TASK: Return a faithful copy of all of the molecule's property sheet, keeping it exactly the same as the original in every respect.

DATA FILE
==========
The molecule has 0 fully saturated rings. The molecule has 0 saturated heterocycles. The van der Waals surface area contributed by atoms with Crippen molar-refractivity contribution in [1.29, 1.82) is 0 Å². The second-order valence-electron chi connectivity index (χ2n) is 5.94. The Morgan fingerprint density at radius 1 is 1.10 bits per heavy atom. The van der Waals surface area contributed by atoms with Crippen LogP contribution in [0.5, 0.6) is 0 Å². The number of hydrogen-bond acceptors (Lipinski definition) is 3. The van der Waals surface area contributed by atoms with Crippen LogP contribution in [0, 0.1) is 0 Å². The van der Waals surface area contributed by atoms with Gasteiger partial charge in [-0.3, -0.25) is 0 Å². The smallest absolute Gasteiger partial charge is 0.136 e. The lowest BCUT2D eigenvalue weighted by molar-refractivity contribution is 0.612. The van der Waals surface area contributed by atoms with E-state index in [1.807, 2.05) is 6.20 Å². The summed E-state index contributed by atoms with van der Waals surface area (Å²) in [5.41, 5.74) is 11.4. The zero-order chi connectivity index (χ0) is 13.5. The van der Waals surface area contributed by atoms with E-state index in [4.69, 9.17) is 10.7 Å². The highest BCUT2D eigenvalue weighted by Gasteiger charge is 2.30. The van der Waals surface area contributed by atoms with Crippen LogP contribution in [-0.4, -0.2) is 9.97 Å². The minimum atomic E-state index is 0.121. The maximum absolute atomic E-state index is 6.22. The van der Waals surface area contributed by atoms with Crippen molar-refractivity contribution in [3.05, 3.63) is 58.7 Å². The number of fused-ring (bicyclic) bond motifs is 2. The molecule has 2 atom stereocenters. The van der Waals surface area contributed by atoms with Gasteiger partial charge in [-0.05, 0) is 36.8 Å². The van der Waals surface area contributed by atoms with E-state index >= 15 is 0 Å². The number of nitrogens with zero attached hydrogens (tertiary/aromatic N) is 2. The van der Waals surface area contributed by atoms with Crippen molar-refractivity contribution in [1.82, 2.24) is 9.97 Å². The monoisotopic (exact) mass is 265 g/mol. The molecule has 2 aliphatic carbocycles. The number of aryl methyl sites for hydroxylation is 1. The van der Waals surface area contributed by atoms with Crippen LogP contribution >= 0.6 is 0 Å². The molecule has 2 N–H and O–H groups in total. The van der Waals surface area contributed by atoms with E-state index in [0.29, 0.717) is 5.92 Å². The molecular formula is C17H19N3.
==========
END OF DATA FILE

The molecule has 0 fully saturated rings. The molecule has 0 saturated heterocycles. The van der Waals surface area contributed by atoms with Crippen molar-refractivity contribution in [1.29, 1.82) is 0 Å². The second-order valence-electron chi connectivity index (χ2n) is 5.94. The Morgan fingerprint density at radius 1 is 1.10 bits per heavy atom. The van der Waals surface area contributed by atoms with Crippen LogP contribution in [0.5, 0.6) is 0 Å². The number of hydrogen-bond acceptors (Lipinski definition) is 3. The van der Waals surface area contributed by atoms with Crippen LogP contribution in [0, 0.1) is 0 Å². The van der Waals surface area contributed by atoms with Gasteiger partial charge in [-0.3, -0.25) is 0 Å². The smallest absolute Gasteiger partial charge is 0.136 e. The lowest BCUT2D eigenvalue weighted by molar-refractivity contribution is 0.612. The van der Waals surface area contributed by atoms with E-state index in [1.807, 2.05) is 6.20 Å². The summed E-state index contributed by atoms with van der Waals surface area (Å²) in [5.41, 5.74) is 11.4. The zero-order chi connectivity index (χ0) is 13.5. The van der Waals surface area contributed by atoms with E-state index in [4.69, 9.17) is 10.7 Å². The highest BCUT2D eigenvalue weighted by Gasteiger charge is 2.30. The van der Waals surface area contributed by atoms with Crippen LogP contribution in [-0.4, -0.2) is 9.97 Å². The minimum atomic E-state index is 0.121. The maximum absolute atomic E-state index is 6.22. The van der Waals surface area contributed by atoms with Crippen molar-refractivity contribution in [3.05, 3.63) is 58.7 Å². The number of fused-ring (bicyclic) bond motifs is 2. The molecule has 2 atom stereocenters. The van der Waals surface area contributed by atoms with Gasteiger partial charge in [-0.05, 0) is 36.8 Å². The van der Waals surface area contributed by atoms with E-state index >= 15 is 0 Å². The number of nitrogens with zero attached hydrogens (tertiary/aromatic N) is 2. The van der Waals surface area contributed by atoms with Crippen molar-refractivity contribution in [1.82, 2.24) is 9.97 Å². The monoisotopic (exact) mass is 265 g/mol. The molecule has 2 aliphatic carbocycles. The number of aryl methyl sites for hydroxylation is 1. The van der Waals surface area contributed by atoms with Crippen LogP contribution >= 0.6 is 0 Å². The molecule has 2 N–H and O–H groups in total. The van der Waals surface area contributed by atoms with E-state index in [0.29, 0.717) is 5.92 Å². The molecular formula is C17H19N3.